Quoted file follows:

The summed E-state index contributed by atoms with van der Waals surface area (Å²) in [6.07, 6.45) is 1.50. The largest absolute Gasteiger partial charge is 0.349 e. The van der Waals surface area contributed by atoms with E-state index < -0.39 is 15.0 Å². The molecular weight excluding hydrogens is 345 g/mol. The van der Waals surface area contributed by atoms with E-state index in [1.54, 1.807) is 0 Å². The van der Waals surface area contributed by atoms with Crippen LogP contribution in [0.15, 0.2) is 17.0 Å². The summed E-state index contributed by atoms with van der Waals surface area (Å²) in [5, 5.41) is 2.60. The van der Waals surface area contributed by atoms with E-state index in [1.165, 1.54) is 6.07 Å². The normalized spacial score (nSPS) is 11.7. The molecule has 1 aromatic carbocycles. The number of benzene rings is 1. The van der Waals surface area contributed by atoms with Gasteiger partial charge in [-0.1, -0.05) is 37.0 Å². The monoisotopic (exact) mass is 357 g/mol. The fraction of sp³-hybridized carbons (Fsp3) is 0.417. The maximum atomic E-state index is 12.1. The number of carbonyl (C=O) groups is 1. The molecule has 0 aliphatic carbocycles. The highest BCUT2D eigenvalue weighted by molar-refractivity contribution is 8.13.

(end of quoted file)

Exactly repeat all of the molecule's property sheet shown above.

The summed E-state index contributed by atoms with van der Waals surface area (Å²) in [6.07, 6.45) is 1.50. The largest absolute Gasteiger partial charge is 0.349 e. The van der Waals surface area contributed by atoms with E-state index < -0.39 is 15.0 Å². The molecular weight excluding hydrogens is 345 g/mol. The van der Waals surface area contributed by atoms with E-state index in [1.54, 1.807) is 0 Å². The van der Waals surface area contributed by atoms with Crippen LogP contribution in [0.15, 0.2) is 17.0 Å². The summed E-state index contributed by atoms with van der Waals surface area (Å²) in [5, 5.41) is 2.60. The van der Waals surface area contributed by atoms with E-state index in [1.165, 1.54) is 6.07 Å². The normalized spacial score (nSPS) is 11.7. The molecule has 1 aromatic carbocycles. The number of benzene rings is 1. The van der Waals surface area contributed by atoms with Gasteiger partial charge in [-0.1, -0.05) is 37.0 Å². The monoisotopic (exact) mass is 357 g/mol. The fraction of sp³-hybridized carbons (Fsp3) is 0.417. The maximum atomic E-state index is 12.1. The number of carbonyl (C=O) groups is 1. The molecule has 0 aliphatic carbocycles. The highest BCUT2D eigenvalue weighted by molar-refractivity contribution is 8.13.